Second-hand housing in Spain finished January with an average price of 1,703 euros per square metre. This is 1.84% higher than the price in December. Looking at the year-on-year price, January saw an increase of 8.11% when compared to January 2018, when the price stood at 1,575 euros per square metre.
Prices have once again maintained the upward trend, but as Ferran Font, director of studies at pisos.com, says, “the increases are not distributed evenly throughout the country. The markets where the biggest increases are seen have lower stock pushing prices beyond the financial reach of most buyers. The addition of new property happens very slowly due to lack of land and the slowness of the administration.”
Font also notes that in those locations buyers have “serious access problems, not only because of a lack of savings or borrowing capacity, but because more potential buyers are returning from being tenants and would now prefer to pay a mortgage as renting has become so expensive.”
The most expensive community in January was the Balearic Islands where the average cost per square metre is 2,973 euros/m². Coming next was the Basque Country (€2,710 p/m²), followed by Madrid (€2,548 p/m²). The cheapest communities were Castilla-La Mancha (€908 p/m²), Extremadura (€1,018 p/m²), and Murcia (€1,131 p/m²).
Year-on-year, the most significant increases occurred in Madrid (24.70%), the Balearic Islands (24.24%), and the Canary Islands (23.01%). The most significant decreases were seen in La Rioja (-5.98%), Extremadura (-4.46%), and Murcia (-3.76%).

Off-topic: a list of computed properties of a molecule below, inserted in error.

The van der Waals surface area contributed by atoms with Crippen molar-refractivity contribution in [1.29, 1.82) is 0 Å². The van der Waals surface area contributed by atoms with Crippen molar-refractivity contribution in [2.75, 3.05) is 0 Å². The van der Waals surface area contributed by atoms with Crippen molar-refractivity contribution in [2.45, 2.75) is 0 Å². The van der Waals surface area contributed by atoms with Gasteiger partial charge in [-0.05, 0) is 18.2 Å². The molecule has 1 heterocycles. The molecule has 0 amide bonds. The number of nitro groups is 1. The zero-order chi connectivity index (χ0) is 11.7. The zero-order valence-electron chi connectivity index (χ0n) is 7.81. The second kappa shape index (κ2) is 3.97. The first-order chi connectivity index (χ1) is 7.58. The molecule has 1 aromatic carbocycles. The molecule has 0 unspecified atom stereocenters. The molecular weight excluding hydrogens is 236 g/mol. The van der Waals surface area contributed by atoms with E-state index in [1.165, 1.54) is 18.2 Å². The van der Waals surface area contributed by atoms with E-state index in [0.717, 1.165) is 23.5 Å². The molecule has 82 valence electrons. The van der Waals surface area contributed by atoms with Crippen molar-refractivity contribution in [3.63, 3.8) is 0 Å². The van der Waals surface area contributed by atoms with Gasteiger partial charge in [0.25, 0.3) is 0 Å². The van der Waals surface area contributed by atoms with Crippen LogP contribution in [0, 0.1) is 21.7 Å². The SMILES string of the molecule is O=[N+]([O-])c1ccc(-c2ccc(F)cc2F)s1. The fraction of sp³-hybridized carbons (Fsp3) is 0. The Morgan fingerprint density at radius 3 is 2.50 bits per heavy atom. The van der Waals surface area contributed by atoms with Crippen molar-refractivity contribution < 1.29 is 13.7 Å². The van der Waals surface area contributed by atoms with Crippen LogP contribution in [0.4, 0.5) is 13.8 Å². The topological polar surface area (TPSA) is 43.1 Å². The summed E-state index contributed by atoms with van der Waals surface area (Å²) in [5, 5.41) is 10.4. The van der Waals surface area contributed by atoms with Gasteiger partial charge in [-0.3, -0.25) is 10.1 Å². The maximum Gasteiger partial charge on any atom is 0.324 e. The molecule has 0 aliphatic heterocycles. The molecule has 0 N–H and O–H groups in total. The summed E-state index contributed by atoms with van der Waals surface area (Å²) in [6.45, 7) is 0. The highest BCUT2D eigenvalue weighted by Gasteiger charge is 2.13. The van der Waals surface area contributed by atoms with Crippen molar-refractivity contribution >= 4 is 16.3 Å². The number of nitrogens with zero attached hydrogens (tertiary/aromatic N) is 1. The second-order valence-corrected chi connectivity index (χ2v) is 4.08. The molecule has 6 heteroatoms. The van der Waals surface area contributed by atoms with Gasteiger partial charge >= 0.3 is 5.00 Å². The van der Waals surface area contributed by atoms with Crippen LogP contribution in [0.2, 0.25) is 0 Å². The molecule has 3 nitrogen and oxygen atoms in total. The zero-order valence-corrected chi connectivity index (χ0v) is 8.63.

In Andalucía, the average price sits at 1,617 euros per square metre. This reflects a year-on-year increase of 11.72%.
By province, Guipúzcoa, with 3,223 euros per square metre, was the most expensive. Following were the Balearic Islands (2,973 €/m²) and Vizcaya (2,696 €/m²). On the opposite end of the table was Cuenca, with 690 euros per square meter. Other cheaper provinces were Ávila (€801 p/m²) and Ciudad Real (€806 p/m²).
The most significant increases from one year to the next were recorded in Santa Cruz de Tenerife (27.53%), Madrid (24.70%) and Las Palmas (24.39%). The steepest decreases were recorded in Lugo (-8.72%), A Coruña (-6.97%) and Segovia (-6.02%).
The most expensive capital was Barcelona, with 4,764 euros per square meter. Behind it were located Donostia-San Sebastián (€4,700 p/m²) and Madrid (€3,840 p/m²). Ávila was the most affordable, with a price of 994 euros per square meter, followed by Huelva (1,127 €/m²) and Cáceres (1,135 €/m²).
The most intense increases compared to January 2018 were recorded in Las Palmas de Gran Canaria (26.35%), Palma de Mallorca (26.05%) and Girona (25.73%). Logroño was the lowest (-7.93%), Zamora (-5.39%) and Segovia (-5.13%).